In August 2014, Shelley Etkin and Sara Anjo presented the first version of their collaborative work Strip Trees at Ponderosa. The piece is described as “a performative protest, in constant (d)evolution, re-composing in multiple forms.”
Strip Trees is further contextualised as a work that “plays with a perversion of the relationship between two ‘she-trees’. Through physical, written, and vocal states work, a metamorphosis occurs. Working with a decompositional approach, Strip Trees deals with questions of consumption.”
The work was certainly working with a decompositional approach when it was shown here, leaving the room strewn with discarded leaves and branches, along with pages of text typed on a typewriter during the piece. Take a look at more here.
One of the most amazing and committed performances that occurred here was presented by Mariana Medellin-Meinke in 2012. She wanted to create a scene that presented an imaginary superhero crashing head-first into the ground, cape flying out behind them, legs in the air. However, the scene was not just a still image, and it also integrated piles of earth, a pair of blinking-light ‘eyes’, and accompanying live noise-guitar soundtrack by Mangrove Kipling. All presented in the garden, at night.
In 2010, as part of the performance marathon, there was a TV cooking show in the kitchen — complete with cardboard cameras, a mop as a boom mic, and manic show hosts zipping from one feature to the next, which included all sorts of special guests, cooking chaos, and unexpected messes. It including this moment, when, during a break for ‘advertisements’, one of the spots demonstrated just how useful their brand of olive oil is — especially when used as a way to soak yourself in oil from head to toe, as part of a healthy hygiene regimen. See more of the madness here.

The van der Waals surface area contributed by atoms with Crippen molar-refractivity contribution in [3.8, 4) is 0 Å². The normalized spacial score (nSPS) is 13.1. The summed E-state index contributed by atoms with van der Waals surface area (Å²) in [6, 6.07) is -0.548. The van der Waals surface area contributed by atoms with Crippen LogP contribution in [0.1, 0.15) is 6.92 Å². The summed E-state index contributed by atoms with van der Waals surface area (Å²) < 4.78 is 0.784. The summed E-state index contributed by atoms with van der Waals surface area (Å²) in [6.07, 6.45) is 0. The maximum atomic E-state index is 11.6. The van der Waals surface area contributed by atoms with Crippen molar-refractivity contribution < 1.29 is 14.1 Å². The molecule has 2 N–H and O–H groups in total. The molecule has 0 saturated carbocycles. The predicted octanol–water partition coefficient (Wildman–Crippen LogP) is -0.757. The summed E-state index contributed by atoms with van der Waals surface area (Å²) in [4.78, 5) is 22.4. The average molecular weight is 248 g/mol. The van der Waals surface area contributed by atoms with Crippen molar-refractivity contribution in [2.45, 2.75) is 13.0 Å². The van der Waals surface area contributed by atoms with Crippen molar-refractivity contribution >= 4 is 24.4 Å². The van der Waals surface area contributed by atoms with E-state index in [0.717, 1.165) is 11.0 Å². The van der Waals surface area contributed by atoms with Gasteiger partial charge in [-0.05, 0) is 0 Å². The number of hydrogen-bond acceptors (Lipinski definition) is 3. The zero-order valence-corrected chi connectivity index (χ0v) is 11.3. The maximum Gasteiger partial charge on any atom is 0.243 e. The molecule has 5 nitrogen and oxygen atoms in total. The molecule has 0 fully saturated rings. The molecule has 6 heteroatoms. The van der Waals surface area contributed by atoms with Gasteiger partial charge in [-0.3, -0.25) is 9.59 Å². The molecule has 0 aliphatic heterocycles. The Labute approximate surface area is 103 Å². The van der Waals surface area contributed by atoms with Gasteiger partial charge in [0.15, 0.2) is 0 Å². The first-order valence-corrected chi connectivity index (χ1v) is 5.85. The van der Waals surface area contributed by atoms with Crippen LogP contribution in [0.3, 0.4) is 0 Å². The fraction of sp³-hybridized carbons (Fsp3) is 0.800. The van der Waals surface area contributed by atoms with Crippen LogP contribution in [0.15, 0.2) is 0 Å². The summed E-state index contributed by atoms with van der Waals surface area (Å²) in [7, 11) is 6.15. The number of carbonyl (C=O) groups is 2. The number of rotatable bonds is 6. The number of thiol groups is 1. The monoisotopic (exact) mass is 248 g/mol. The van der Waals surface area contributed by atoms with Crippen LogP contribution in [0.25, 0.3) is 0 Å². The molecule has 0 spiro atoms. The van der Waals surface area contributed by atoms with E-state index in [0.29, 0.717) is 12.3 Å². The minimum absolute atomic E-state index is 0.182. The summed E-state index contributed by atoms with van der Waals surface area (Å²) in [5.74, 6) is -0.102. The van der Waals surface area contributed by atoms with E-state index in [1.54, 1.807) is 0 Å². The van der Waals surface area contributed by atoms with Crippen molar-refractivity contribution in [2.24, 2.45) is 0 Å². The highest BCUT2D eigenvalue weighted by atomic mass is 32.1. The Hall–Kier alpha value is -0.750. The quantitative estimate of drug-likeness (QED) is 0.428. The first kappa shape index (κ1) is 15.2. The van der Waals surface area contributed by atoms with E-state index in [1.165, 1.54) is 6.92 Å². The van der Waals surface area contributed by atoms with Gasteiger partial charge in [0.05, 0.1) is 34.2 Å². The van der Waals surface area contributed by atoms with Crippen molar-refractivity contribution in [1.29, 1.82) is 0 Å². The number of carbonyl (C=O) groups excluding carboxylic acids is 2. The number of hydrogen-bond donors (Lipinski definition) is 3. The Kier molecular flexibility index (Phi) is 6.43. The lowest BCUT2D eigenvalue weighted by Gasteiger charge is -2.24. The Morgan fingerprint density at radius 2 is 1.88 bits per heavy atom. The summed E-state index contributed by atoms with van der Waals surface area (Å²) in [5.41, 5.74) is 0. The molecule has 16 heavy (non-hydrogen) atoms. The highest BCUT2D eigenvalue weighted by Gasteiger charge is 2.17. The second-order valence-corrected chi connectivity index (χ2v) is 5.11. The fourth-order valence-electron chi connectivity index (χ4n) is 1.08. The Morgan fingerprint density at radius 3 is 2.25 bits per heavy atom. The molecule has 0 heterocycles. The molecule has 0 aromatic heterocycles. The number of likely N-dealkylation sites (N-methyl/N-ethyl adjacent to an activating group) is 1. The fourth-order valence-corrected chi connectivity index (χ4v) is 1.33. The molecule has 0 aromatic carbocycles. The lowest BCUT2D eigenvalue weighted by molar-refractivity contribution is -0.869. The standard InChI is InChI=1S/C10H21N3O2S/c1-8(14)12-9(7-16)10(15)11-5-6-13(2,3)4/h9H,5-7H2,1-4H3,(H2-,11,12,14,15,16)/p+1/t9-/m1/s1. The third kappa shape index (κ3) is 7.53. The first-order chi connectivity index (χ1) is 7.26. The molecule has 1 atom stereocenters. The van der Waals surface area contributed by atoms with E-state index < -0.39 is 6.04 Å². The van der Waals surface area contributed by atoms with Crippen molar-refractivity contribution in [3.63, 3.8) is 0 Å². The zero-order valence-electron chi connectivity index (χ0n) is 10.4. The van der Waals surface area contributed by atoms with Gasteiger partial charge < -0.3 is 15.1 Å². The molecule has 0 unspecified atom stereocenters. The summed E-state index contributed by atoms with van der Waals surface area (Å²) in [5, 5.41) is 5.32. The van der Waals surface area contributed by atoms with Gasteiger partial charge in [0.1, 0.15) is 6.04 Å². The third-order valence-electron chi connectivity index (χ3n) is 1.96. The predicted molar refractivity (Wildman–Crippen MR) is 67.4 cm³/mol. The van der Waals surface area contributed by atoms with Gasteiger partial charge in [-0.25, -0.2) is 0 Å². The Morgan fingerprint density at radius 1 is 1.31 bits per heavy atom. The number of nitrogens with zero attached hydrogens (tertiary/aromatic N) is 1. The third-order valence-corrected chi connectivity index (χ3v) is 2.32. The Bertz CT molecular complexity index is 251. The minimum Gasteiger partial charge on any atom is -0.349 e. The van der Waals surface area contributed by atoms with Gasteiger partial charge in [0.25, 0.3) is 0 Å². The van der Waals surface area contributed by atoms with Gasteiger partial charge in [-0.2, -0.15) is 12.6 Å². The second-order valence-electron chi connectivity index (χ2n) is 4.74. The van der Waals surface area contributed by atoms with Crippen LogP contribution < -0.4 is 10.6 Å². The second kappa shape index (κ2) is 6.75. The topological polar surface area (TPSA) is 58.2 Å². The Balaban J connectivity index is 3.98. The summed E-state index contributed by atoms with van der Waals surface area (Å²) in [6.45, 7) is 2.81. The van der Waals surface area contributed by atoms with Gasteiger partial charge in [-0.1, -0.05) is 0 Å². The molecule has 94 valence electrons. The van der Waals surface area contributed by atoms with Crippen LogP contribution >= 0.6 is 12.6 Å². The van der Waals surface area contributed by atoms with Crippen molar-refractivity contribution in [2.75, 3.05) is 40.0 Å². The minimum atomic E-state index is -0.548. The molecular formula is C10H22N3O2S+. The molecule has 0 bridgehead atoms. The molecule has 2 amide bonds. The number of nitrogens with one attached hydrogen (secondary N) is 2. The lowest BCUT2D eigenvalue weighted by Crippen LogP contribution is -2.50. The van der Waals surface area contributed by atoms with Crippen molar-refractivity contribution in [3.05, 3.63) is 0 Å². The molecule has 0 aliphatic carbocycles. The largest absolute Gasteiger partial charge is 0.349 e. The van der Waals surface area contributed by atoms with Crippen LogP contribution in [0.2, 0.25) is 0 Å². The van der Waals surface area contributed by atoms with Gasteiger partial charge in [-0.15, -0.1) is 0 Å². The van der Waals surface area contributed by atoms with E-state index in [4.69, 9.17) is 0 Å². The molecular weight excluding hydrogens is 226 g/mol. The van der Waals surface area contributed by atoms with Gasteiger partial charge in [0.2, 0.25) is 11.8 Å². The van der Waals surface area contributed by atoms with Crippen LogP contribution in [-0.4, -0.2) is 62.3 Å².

In June 2014, Sura Hertzberg and Darcy Wallace staged a performance in the garden, as part of P.O.R.C.H., that was a series of one-on-one encounters — a blessing ritual of sorts — involving flowers, water, baths over fire pits, candles, shrouded characters beckoning, and more, as the sun slowly set behind the trees. Take a look at more here.
Signe Holtsmark and Sandra Wieser presented a performance in June 2014 in which two montrous, masked apparitions went through a surreal baking process, throwing together flour and milk, smashing eggs, dropping utensils. All the while, the mysterious characters whispered and sang in the half-light. See more here.